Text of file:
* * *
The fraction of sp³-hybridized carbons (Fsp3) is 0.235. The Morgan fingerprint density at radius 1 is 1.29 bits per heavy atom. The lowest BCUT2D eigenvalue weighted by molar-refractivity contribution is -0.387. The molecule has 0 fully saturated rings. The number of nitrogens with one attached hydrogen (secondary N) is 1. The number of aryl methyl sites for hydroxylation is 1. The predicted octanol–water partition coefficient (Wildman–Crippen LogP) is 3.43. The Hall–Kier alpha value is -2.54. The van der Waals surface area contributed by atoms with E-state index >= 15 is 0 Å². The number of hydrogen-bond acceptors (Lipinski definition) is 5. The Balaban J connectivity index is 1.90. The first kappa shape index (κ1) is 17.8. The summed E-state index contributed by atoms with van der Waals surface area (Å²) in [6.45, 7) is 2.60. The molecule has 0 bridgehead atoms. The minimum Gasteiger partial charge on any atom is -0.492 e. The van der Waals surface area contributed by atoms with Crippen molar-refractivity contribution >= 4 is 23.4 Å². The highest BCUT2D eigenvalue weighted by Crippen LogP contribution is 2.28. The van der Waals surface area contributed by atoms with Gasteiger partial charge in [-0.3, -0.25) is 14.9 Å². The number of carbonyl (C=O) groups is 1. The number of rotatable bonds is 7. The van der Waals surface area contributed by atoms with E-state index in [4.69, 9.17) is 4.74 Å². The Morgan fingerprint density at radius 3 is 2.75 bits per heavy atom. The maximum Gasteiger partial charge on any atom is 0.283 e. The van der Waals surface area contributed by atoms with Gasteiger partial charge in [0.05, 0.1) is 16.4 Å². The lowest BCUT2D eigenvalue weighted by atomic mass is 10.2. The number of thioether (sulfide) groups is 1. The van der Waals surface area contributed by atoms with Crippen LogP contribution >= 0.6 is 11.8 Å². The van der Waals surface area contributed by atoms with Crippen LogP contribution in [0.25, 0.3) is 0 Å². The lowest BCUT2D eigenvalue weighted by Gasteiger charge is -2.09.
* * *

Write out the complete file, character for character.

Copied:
The fraction of sp³-hybridized carbons (Fsp3) is 0.235. The Morgan fingerprint density at radius 1 is 1.29 bits per heavy atom. The lowest BCUT2D eigenvalue weighted by molar-refractivity contribution is -0.387. The molecule has 0 fully saturated rings. The number of nitrogens with one attached hydrogen (secondary N) is 1. The number of aryl methyl sites for hydroxylation is 1. The predicted octanol–water partition coefficient (Wildman–Crippen LogP) is 3.43. The Hall–Kier alpha value is -2.54. The van der Waals surface area contributed by atoms with E-state index >= 15 is 0 Å². The number of hydrogen-bond acceptors (Lipinski definition) is 5. The Balaban J connectivity index is 1.90. The first kappa shape index (κ1) is 17.8. The summed E-state index contributed by atoms with van der Waals surface area (Å²) in [6.45, 7) is 2.60. The molecule has 0 bridgehead atoms. The minimum Gasteiger partial charge on any atom is -0.492 e. The van der Waals surface area contributed by atoms with Crippen molar-refractivity contribution >= 4 is 23.4 Å². The highest BCUT2D eigenvalue weighted by Crippen LogP contribution is 2.28. The van der Waals surface area contributed by atoms with Gasteiger partial charge in [-0.3, -0.25) is 14.9 Å². The number of carbonyl (C=O) groups is 1. The number of rotatable bonds is 7. The van der Waals surface area contributed by atoms with E-state index in [4.69, 9.17) is 4.74 Å². The Morgan fingerprint density at radius 3 is 2.75 bits per heavy atom. The maximum Gasteiger partial charge on any atom is 0.283 e. The van der Waals surface area contributed by atoms with Gasteiger partial charge in [0.05, 0.1) is 16.4 Å². The lowest BCUT2D eigenvalue weighted by atomic mass is 10.2. The number of thioether (sulfide) groups is 1. The van der Waals surface area contributed by atoms with Crippen LogP contribution >= 0.6 is 11.8 Å². The van der Waals surface area contributed by atoms with Crippen LogP contribution in [0.25, 0.3) is 0 Å². The lowest BCUT2D eigenvalue weighted by Gasteiger charge is -2.09.